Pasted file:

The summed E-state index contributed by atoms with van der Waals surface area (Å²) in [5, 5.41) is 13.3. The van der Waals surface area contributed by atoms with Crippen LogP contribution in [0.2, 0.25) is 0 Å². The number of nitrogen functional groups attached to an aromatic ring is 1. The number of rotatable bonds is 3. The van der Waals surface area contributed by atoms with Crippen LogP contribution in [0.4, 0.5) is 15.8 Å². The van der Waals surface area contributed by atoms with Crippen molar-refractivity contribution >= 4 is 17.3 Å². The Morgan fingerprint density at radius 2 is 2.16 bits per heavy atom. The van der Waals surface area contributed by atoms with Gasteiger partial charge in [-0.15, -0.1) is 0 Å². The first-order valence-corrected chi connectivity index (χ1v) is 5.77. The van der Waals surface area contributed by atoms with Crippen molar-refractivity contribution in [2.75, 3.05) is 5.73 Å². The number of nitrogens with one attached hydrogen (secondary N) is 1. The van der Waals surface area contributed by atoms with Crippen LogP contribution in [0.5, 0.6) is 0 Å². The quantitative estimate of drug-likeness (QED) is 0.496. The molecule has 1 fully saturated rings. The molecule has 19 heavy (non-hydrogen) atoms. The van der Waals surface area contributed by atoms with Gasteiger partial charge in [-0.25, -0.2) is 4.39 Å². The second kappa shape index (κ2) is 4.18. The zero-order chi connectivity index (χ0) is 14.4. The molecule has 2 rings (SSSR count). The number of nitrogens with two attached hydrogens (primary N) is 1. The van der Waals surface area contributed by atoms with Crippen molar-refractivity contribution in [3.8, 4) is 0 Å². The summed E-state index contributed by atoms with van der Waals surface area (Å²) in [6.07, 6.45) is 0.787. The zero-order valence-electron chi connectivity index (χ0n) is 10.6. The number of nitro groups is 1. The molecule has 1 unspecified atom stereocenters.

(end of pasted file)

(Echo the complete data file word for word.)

The summed E-state index contributed by atoms with van der Waals surface area (Å²) in [5, 5.41) is 13.3. The van der Waals surface area contributed by atoms with Crippen LogP contribution in [0.2, 0.25) is 0 Å². The number of nitrogen functional groups attached to an aromatic ring is 1. The number of rotatable bonds is 3. The van der Waals surface area contributed by atoms with Crippen LogP contribution in [0.4, 0.5) is 15.8 Å². The van der Waals surface area contributed by atoms with Crippen molar-refractivity contribution >= 4 is 17.3 Å². The Morgan fingerprint density at radius 2 is 2.16 bits per heavy atom. The van der Waals surface area contributed by atoms with Gasteiger partial charge in [-0.15, -0.1) is 0 Å². The first-order valence-corrected chi connectivity index (χ1v) is 5.77. The van der Waals surface area contributed by atoms with Crippen molar-refractivity contribution in [2.75, 3.05) is 5.73 Å². The number of nitrogens with one attached hydrogen (secondary N) is 1. The van der Waals surface area contributed by atoms with Crippen LogP contribution in [0.5, 0.6) is 0 Å². The quantitative estimate of drug-likeness (QED) is 0.496. The molecule has 1 fully saturated rings. The molecule has 19 heavy (non-hydrogen) atoms. The van der Waals surface area contributed by atoms with Gasteiger partial charge in [-0.25, -0.2) is 4.39 Å². The second kappa shape index (κ2) is 4.18. The zero-order chi connectivity index (χ0) is 14.4. The molecule has 2 rings (SSSR count). The number of nitrogens with two attached hydrogens (primary N) is 1. The van der Waals surface area contributed by atoms with Crippen molar-refractivity contribution in [3.8, 4) is 0 Å². The summed E-state index contributed by atoms with van der Waals surface area (Å²) in [6.07, 6.45) is 0.787. The zero-order valence-electron chi connectivity index (χ0n) is 10.6. The number of nitro groups is 1. The molecule has 1 unspecified atom stereocenters.